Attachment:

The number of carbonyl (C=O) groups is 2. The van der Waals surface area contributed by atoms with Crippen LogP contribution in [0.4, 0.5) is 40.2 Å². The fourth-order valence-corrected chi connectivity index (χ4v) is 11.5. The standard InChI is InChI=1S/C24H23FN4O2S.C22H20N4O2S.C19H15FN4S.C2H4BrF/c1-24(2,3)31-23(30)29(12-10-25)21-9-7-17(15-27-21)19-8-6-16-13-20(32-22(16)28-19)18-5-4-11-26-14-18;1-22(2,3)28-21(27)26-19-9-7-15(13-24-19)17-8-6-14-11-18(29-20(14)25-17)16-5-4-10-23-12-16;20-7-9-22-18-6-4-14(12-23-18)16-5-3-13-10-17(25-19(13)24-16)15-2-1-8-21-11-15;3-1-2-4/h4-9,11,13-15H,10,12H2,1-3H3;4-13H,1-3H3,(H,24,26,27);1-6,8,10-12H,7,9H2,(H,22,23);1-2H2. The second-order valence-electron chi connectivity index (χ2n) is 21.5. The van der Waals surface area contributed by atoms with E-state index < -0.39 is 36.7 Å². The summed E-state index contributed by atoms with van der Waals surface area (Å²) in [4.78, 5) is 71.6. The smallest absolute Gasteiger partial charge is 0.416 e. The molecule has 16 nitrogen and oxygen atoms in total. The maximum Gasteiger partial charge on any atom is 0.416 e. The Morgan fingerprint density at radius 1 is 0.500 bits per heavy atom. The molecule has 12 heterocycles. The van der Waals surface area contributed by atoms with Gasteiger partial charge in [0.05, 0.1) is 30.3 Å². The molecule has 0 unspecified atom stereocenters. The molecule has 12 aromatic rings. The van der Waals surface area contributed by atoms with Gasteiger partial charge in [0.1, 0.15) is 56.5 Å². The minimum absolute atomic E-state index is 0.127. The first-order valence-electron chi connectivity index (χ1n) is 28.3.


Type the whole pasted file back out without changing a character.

The number of carbonyl (C=O) groups is 2. The van der Waals surface area contributed by atoms with Crippen LogP contribution in [0.4, 0.5) is 40.2 Å². The fourth-order valence-corrected chi connectivity index (χ4v) is 11.5. The standard InChI is InChI=1S/C24H23FN4O2S.C22H20N4O2S.C19H15FN4S.C2H4BrF/c1-24(2,3)31-23(30)29(12-10-25)21-9-7-17(15-27-21)19-8-6-16-13-20(32-22(16)28-19)18-5-4-11-26-14-18;1-22(2,3)28-21(27)26-19-9-7-15(13-24-19)17-8-6-14-11-18(29-20(14)25-17)16-5-4-10-23-12-16;20-7-9-22-18-6-4-14(12-23-18)16-5-3-13-10-17(25-19(13)24-16)15-2-1-8-21-11-15;3-1-2-4/h4-9,11,13-15H,10,12H2,1-3H3;4-13H,1-3H3,(H,24,26,27);1-6,8,10-12H,7,9H2,(H,22,23);1-2H2. The second-order valence-electron chi connectivity index (χ2n) is 21.5. The van der Waals surface area contributed by atoms with E-state index < -0.39 is 36.7 Å². The summed E-state index contributed by atoms with van der Waals surface area (Å²) in [4.78, 5) is 71.6. The smallest absolute Gasteiger partial charge is 0.416 e. The molecule has 16 nitrogen and oxygen atoms in total. The maximum Gasteiger partial charge on any atom is 0.416 e. The Morgan fingerprint density at radius 1 is 0.500 bits per heavy atom. The molecule has 12 heterocycles. The van der Waals surface area contributed by atoms with Gasteiger partial charge in [0.05, 0.1) is 30.3 Å². The molecule has 0 unspecified atom stereocenters. The molecule has 12 aromatic rings. The van der Waals surface area contributed by atoms with Gasteiger partial charge in [0.1, 0.15) is 56.5 Å². The minimum absolute atomic E-state index is 0.127. The first-order valence-electron chi connectivity index (χ1n) is 28.3.